Philip Rainey QC and Marc Glover win landmark Court of Appeal case

23rd January 2015

In the recent case of R (Best) v Chief Land Registrar [2015] EWCA Civ 17 the Court of Appeal considered the interplay between the criminalisation of trespass to residential buildings and the acquisition of title by adverse possession.

The decision is of relevance not only to property practitioners, but to all lawyers since it addresses the correct application of the “illegality principle”; sometimes referred to by the maxim ex turpi causa non oritur actio, (‘no right of action arises from a base cause’).

The appeal was brought by the Chief Land Registrar, following Philip’s and Marc’s success in the Administrative Court [2014] EwHC 1370 (Admin); [2014] 3 All ER 637. Mr Best claimed title to a house on the basis of 10 years’ adverse possession. Relying on the illegality principle, the Chief Land Registrar cancelled Mr. Best’s application to be registered on the grounds that part of Mr. Best’s relevant period of adverse possession consisted of the occupation of a residential building in circumstances constituting the commission of a criminal offence under section 144 of the Legal Aid, Sentencing and Punishment of Offenders Act 2012 (“LASPOA”).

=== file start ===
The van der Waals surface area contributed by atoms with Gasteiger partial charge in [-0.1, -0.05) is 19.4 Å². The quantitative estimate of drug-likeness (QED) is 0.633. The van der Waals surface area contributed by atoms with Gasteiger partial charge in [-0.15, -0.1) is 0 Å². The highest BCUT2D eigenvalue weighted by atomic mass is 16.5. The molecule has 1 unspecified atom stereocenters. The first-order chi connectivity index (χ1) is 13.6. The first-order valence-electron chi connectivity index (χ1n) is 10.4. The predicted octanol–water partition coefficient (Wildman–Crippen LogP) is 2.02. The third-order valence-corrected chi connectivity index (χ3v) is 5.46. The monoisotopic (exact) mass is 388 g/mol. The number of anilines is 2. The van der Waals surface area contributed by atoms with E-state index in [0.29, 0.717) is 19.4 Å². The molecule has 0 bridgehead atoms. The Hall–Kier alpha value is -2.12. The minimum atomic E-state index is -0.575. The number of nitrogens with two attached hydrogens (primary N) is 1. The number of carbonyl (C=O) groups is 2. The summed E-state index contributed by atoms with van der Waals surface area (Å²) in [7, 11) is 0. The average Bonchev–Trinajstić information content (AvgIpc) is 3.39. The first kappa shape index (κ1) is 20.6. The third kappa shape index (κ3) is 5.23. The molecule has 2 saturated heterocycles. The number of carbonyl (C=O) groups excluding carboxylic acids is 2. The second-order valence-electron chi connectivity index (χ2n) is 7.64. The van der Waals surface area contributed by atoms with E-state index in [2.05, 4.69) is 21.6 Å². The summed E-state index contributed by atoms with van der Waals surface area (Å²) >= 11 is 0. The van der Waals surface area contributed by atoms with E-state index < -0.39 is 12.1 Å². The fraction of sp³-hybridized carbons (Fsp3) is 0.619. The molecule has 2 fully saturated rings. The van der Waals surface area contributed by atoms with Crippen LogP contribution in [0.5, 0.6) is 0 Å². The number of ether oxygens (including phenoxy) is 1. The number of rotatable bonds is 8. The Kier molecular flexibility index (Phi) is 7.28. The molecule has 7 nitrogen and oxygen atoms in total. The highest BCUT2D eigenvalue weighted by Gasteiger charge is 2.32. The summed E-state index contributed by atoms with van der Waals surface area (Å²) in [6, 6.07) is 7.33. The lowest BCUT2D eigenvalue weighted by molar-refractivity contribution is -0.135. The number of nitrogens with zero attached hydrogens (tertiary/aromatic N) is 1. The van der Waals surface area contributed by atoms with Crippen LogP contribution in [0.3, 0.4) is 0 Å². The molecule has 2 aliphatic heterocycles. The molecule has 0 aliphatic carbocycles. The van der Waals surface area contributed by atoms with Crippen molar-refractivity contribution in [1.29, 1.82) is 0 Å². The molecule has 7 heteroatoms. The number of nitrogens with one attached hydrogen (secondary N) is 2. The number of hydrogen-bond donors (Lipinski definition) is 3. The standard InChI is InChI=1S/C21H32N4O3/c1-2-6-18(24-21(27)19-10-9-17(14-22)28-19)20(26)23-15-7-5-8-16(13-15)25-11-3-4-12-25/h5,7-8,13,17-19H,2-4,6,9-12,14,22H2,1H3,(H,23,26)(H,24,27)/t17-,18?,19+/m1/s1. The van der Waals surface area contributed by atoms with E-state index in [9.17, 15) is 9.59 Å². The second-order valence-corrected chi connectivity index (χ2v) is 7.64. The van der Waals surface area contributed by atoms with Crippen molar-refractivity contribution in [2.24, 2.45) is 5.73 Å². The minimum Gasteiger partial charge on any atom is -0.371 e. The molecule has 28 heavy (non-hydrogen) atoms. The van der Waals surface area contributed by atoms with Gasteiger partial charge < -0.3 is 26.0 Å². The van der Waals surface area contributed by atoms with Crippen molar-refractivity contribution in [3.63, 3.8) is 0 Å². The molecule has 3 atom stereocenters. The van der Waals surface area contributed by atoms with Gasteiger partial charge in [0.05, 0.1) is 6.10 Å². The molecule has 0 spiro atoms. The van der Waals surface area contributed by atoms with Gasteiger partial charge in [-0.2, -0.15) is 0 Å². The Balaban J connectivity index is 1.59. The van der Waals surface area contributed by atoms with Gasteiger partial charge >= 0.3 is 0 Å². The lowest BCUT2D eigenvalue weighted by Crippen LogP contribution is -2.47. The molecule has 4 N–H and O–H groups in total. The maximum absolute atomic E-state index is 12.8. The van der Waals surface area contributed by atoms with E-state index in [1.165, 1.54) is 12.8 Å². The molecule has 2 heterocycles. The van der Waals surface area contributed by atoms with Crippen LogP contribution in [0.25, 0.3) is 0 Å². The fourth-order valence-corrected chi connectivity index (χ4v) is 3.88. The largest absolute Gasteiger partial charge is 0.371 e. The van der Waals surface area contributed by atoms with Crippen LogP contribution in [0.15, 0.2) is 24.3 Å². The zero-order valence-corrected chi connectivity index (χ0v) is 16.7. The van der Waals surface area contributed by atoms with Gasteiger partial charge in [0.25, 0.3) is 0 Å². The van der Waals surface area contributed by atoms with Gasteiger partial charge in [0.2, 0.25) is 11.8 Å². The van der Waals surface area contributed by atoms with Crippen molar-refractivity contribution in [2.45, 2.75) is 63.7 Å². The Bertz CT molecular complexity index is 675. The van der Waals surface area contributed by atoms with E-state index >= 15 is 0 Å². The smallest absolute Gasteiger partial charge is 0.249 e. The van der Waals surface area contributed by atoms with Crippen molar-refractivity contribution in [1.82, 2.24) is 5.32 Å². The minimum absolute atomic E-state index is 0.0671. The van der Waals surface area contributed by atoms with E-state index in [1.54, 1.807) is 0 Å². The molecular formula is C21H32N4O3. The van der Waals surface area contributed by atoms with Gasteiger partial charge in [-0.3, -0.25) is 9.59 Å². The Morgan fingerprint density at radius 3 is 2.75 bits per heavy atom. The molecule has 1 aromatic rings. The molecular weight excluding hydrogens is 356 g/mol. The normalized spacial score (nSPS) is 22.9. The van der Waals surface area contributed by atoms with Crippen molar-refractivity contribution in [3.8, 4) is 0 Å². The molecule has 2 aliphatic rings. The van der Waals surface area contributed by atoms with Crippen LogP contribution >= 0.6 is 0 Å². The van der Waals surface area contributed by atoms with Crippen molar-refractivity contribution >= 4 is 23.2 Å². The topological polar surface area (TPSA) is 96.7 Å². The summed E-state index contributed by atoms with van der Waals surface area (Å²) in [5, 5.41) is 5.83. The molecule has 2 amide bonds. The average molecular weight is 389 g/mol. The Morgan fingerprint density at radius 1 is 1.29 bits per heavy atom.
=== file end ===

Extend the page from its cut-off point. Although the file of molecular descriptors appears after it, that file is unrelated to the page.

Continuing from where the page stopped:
The Chief Land Registrar relied in the lower and appeal courts on the decision in R (Smith) v Land Registry [2009] EWHC 328 (Admin), on the basis of which the Registry had successfully resisted previous claims. Although permission for judicial review was refused on paper (Baker J) Marc was able to distinguish the decision in R (Smith) and obtain permission to bring a JR following an oral permission hearing in September 2013 (Lang J). At the judicial review hearing in May 2014, Philip and Marc persuaded the judge (Ouseley J) that the decision in R (Smith) was either wrong or inapplicable and the Chief Land Registrar’s decision was quashed. In the Court of Appeal Philip and Marc drew upon House of Lords and Supreme Court cases concerning issues as diverse as the law of prescription, employment contracts and patents in support of the lower court’s reasoning.

In dismissing the appeal, the Court of Appeal upheld the Judge’s finding that adverse possession can be based on conduct which discloses a criminal offence contrary to s.144 LASPOA.

The first instance decision in Best created significant press interest and has paved the way for many applications to acquire title which had been previously rejected by the Administrative Court, or not pursued. For press coverage concerning the lower court’s decision, see: Guardian, Telegraph, ITV, Standard, Mirror, Daily Mail and The Sun.

Philip and Marc are frequently instructed where new ground has to be broken against established practice, and they are both expert at identifying and arguing novel and discrete points of law. They have both appeared in a number of landmark cases in recent years, including Daejan v Benson [2013] 1 WLR 854 (SC); Barnes v Eastenders Cash & Carry [2014] UKSC 26; [2014] 2 W.L.R ); Eastenders v HMRC [2012] EWCA Civ15, [2012] 1 WLR 2067; and Cadogan v Sportelli [2010] 1 AC 226 (HL).



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